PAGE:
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hypocrisy or genuine regret in Russian biathlon?

New story in the Norwegian press this morning - the Russian President Dmitri Medvedev has sent a text message to Swedish biathlete Mattias Nilsson Jr (who commented on his blog about his disgust for the Russian drug cheats) promising that Russia would make a stance against doping in biathlon. As a follow-up to that, the heads of the Russian biathlon team have asked IBU president Besseberg for help in cleaning it up.

Now I can believe a president making an effort to get things changed, it's highly unlikely he had any involvement in encouraging the cheating. But for the heads of an organisation with systematic drug-taking to call for assistance in cleaning up THEIR MESS, that's utter crap. The first (and only) step they can make to cleaning it up is resign in disgrace. These are the same people who screamed their athletes were innocent just a week ago and sent them to Pyeong Chang knowing full well the B-samples would be positive as well. And then wanted to take a petty protest about taking the wrong path in the pursuit (for no advantage at all) because of poor marking by the officials, all the way to the Court of Arbitration for Sport. That's like taking TESCO to the High Court because they sold you a bruised banana while ignoring the fact you were caught during an armed robbery in the same store a week later!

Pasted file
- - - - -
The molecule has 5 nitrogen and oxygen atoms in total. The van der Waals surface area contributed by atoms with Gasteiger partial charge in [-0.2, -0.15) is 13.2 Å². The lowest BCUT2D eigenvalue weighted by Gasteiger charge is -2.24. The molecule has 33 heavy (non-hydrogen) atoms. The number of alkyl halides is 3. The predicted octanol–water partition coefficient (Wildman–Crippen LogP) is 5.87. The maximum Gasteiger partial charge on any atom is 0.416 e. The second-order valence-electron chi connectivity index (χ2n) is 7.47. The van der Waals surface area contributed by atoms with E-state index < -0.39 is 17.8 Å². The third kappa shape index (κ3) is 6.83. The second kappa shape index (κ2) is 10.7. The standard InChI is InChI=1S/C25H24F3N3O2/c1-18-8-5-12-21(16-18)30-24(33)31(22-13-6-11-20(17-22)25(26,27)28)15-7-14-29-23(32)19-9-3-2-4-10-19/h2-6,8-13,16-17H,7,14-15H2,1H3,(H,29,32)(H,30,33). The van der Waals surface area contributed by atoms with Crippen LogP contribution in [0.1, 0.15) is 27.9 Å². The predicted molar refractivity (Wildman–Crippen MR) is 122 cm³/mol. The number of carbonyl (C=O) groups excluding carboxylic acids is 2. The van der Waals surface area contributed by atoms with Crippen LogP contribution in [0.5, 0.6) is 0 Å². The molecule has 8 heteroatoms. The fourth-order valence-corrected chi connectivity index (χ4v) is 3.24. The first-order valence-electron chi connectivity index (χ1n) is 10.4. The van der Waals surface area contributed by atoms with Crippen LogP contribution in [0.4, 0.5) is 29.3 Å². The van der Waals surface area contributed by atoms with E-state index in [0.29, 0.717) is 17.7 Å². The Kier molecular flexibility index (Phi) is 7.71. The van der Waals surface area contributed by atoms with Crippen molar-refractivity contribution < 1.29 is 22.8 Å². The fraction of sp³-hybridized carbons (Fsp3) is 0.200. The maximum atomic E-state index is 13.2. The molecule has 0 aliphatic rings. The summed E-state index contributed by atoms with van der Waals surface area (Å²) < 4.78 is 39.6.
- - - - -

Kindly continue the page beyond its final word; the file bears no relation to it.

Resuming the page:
They conducted off-season training camps in remote parts of Russia where WADA officials couldn't get to at short notice. And then the athletes who were caught were busted at the first event of the season. It doesn't take a rocket scientist to work out what they were up to. The IBU have deliberately been coy about releasing details of the drug and how it was tested (why let the corrupt scientists know what they are capable of?), but I'd like to hear just how many Russian athletes were tested at that first event.

Biathlon needs Russia, they are one of the big nations in the sport. But they have to be firmly dealt with. Team management is behind all the cheating , Russian fans have been leaving death threats on Ole Einar Bjoerndalen and Mattias Nilsson's blogs, and travellig to the Russian World Cup event next month poses a lot of risk for foreign competitors and officials.

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